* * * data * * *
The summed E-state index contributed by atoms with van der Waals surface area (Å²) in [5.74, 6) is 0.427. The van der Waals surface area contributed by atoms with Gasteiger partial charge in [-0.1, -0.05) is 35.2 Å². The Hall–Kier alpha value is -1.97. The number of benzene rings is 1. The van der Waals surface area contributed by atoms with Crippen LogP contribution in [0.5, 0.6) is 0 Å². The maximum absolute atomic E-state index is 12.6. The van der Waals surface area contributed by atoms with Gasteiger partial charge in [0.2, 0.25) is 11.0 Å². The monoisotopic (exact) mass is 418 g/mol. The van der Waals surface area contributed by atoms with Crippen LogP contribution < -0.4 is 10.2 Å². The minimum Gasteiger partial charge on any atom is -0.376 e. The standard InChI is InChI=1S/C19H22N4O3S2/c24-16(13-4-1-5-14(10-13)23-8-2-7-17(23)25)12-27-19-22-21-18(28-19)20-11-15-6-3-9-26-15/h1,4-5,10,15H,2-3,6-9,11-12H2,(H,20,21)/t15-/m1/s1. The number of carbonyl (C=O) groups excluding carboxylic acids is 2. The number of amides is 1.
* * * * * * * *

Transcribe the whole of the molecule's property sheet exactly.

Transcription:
The summed E-state index contributed by atoms with van der Waals surface area (Å²) in [5.74, 6) is 0.427. The van der Waals surface area contributed by atoms with Gasteiger partial charge in [-0.1, -0.05) is 35.2 Å². The Hall–Kier alpha value is -1.97. The number of benzene rings is 1. The van der Waals surface area contributed by atoms with Crippen LogP contribution in [0.5, 0.6) is 0 Å². The maximum absolute atomic E-state index is 12.6. The van der Waals surface area contributed by atoms with Gasteiger partial charge in [0.2, 0.25) is 11.0 Å². The monoisotopic (exact) mass is 418 g/mol. The van der Waals surface area contributed by atoms with Crippen LogP contribution < -0.4 is 10.2 Å². The minimum Gasteiger partial charge on any atom is -0.376 e. The standard InChI is InChI=1S/C19H22N4O3S2/c24-16(13-4-1-5-14(10-13)23-8-2-7-17(23)25)12-27-19-22-21-18(28-19)20-11-15-6-3-9-26-15/h1,4-5,10,15H,2-3,6-9,11-12H2,(H,20,21)/t15-/m1/s1. The number of carbonyl (C=O) groups excluding carboxylic acids is 2. The number of amides is 1.